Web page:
College basketball may return to the Tar Heel state.

The National Collegiate Athletic Association said today that its board had agreed to consider future championship hosting bids by North Carolina, following last week’s repeal of HB2, a law that had prevented transgender people from using bathrooms consistent with their gender identity. The NCAA relocated its events for the 2016-2017 academic year after North Carolina enacted the so-called “bathroom bill” last year, citing the presence of a non-inclusive climate.

“This new law has minimally achieved a situation where we believe NCAA championships may be conducted in a nondiscriminatory environment,” the organization said in a statement. “If we find that our expectations of a discrimination-free environment are not met, we will not hesitate to take necessary action at any time.”

The NCAA’s announcement is a win for Gov. Roy Cooper, a Democrat, who brokered a compromise last week with pro-business Democrats and Republicans in the state legislature. HB2 has come at significant cost to the state’s economy: a recent Associated Press analysis found that HB2 would cost the state more than $3.7 billion, while companies like PayPal and Lionsgate Entertainment had junked plans to expand there.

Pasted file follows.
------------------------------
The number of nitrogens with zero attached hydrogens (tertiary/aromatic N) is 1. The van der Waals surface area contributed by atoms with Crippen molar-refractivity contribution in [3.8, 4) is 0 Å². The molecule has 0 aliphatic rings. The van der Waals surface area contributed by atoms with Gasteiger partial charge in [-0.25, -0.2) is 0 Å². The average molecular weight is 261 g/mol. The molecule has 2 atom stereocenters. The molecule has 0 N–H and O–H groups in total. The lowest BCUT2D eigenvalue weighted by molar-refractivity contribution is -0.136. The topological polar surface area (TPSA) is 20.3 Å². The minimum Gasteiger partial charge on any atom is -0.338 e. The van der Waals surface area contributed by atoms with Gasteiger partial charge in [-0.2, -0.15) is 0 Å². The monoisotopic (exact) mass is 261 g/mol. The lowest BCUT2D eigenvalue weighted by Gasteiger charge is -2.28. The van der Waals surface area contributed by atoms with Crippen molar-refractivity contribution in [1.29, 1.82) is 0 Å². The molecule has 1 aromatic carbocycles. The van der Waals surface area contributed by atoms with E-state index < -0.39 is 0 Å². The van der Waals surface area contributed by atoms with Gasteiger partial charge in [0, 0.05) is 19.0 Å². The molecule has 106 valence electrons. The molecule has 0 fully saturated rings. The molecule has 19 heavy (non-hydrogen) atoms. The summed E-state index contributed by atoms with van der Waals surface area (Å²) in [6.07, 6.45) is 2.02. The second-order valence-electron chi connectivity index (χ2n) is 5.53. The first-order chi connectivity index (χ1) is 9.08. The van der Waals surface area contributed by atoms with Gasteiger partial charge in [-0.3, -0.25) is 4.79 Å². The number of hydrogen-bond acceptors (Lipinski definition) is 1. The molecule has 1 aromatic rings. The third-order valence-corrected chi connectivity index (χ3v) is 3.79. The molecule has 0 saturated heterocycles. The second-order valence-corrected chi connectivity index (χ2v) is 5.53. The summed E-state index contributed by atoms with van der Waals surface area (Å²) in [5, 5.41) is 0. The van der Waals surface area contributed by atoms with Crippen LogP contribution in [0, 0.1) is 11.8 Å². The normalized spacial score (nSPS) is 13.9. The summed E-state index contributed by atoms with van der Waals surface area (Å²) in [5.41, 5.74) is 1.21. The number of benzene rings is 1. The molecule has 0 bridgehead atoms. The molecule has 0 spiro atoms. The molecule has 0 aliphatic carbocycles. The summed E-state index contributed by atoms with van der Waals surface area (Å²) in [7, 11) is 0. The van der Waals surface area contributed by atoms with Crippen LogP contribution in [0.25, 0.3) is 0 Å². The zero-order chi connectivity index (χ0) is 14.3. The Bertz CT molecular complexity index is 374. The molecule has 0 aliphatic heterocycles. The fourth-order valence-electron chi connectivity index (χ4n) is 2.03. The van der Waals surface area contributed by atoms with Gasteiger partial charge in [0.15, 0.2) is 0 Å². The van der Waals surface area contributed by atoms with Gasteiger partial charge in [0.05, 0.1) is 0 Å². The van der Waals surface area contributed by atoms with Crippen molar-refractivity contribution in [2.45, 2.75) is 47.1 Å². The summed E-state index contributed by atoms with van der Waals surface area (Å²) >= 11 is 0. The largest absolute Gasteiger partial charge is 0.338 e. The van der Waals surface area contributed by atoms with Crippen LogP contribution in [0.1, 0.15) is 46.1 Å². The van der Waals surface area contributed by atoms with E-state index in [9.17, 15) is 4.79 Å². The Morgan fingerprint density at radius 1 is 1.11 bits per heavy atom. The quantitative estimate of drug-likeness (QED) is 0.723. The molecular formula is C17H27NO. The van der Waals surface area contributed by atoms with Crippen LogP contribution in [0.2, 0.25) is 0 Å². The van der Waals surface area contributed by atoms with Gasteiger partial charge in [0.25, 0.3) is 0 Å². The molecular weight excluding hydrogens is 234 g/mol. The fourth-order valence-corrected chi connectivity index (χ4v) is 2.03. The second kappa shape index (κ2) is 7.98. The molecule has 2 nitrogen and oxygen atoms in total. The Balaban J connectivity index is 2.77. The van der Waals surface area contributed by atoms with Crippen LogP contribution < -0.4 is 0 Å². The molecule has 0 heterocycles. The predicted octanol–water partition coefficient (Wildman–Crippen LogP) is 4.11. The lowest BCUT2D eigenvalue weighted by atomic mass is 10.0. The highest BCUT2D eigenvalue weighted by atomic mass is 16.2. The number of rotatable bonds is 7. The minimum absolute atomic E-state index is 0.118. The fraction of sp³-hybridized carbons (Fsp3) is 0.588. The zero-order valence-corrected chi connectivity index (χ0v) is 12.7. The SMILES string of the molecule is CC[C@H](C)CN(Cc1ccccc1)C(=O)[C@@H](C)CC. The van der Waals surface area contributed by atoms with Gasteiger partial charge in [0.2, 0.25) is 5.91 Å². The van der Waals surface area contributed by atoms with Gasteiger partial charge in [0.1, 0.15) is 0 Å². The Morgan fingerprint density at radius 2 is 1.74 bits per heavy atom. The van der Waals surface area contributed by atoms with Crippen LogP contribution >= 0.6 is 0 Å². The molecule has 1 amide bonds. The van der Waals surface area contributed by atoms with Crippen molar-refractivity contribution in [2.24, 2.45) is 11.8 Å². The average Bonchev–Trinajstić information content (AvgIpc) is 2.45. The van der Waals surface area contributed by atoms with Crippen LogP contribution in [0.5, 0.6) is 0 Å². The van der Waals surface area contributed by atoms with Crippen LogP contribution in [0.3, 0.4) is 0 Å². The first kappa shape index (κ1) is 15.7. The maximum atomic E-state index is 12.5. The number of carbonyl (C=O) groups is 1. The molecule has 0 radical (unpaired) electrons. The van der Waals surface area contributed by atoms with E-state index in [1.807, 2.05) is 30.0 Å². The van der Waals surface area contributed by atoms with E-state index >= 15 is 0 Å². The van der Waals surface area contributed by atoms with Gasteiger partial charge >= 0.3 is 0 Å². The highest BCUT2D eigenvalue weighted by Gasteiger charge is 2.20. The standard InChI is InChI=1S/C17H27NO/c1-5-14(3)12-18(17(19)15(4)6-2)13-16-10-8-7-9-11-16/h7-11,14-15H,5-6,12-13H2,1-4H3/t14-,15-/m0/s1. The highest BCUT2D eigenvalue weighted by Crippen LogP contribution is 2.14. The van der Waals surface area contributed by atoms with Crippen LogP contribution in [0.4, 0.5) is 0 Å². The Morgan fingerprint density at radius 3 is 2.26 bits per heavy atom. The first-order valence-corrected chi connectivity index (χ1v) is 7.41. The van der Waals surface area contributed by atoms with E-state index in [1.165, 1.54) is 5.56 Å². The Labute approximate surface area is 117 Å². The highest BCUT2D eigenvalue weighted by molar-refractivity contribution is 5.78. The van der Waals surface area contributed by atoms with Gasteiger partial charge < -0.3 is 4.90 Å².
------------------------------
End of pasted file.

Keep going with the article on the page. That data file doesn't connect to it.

LGBT advocates decried the deal, noting that it prevented local municipalities from enacting non-discriminatory provisions until 2020. HB2 had been enacted following the passage of a Charlotte ordinance that allowed transgender individuals to use the bathrooms of their choice; this effectively means that North Carolina offers no protections or prohibitions on trans people.

Social conservatives also denounced the repeal, arguing that it was a surrender to out-of-state cultural elites like the NCAA, which denied lobbying for specific changes in the law. “While more work remains to be done, it’s good news that the NCAA will be returning to North Carolina,” said Cooper in a statement. “We will continue our work with them to fight for statewide anti-discrimination protections for LGBT North Carolinians.”

The NCAA acknowledged that not everybody was happy with the status quo, saying: “As with most compromises, this new law is far from perfect.”

This article was updated to include comment from Gov. Roy Cooper.